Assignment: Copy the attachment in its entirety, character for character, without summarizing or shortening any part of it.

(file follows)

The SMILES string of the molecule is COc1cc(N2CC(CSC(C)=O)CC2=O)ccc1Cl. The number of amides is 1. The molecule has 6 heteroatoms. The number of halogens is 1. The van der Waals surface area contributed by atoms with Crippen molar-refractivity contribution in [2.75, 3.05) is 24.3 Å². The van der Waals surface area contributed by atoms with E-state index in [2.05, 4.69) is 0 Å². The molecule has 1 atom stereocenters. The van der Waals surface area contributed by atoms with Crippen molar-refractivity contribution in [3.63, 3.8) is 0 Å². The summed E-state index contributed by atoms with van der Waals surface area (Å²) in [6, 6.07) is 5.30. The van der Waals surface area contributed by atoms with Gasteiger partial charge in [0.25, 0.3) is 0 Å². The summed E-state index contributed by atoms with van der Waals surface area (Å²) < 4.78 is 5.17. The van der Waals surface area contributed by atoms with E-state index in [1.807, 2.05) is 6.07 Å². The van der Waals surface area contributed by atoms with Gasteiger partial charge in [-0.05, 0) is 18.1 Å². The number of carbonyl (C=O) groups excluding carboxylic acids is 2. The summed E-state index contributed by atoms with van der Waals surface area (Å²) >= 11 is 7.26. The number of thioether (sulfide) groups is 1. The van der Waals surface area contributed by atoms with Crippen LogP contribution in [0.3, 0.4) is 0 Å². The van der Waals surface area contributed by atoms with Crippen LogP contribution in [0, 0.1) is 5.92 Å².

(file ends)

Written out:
The SMILES string of the molecule is COc1cc(N2CC(CSC(C)=O)CC2=O)ccc1Cl. The number of amides is 1. The molecule has 6 heteroatoms. The number of halogens is 1. The van der Waals surface area contributed by atoms with Crippen molar-refractivity contribution in [2.75, 3.05) is 24.3 Å². The van der Waals surface area contributed by atoms with E-state index in [2.05, 4.69) is 0 Å². The molecule has 1 atom stereocenters. The van der Waals surface area contributed by atoms with Crippen molar-refractivity contribution in [3.63, 3.8) is 0 Å². The summed E-state index contributed by atoms with van der Waals surface area (Å²) in [6, 6.07) is 5.30. The van der Waals surface area contributed by atoms with Gasteiger partial charge in [0.25, 0.3) is 0 Å². The summed E-state index contributed by atoms with van der Waals surface area (Å²) < 4.78 is 5.17. The van der Waals surface area contributed by atoms with E-state index in [1.807, 2.05) is 6.07 Å². The van der Waals surface area contributed by atoms with Gasteiger partial charge in [-0.05, 0) is 18.1 Å². The number of carbonyl (C=O) groups excluding carboxylic acids is 2. The summed E-state index contributed by atoms with van der Waals surface area (Å²) >= 11 is 7.26. The number of thioether (sulfide) groups is 1. The van der Waals surface area contributed by atoms with Crippen LogP contribution in [0.3, 0.4) is 0 Å². The van der Waals surface area contributed by atoms with Crippen LogP contribution in [0, 0.1) is 5.92 Å².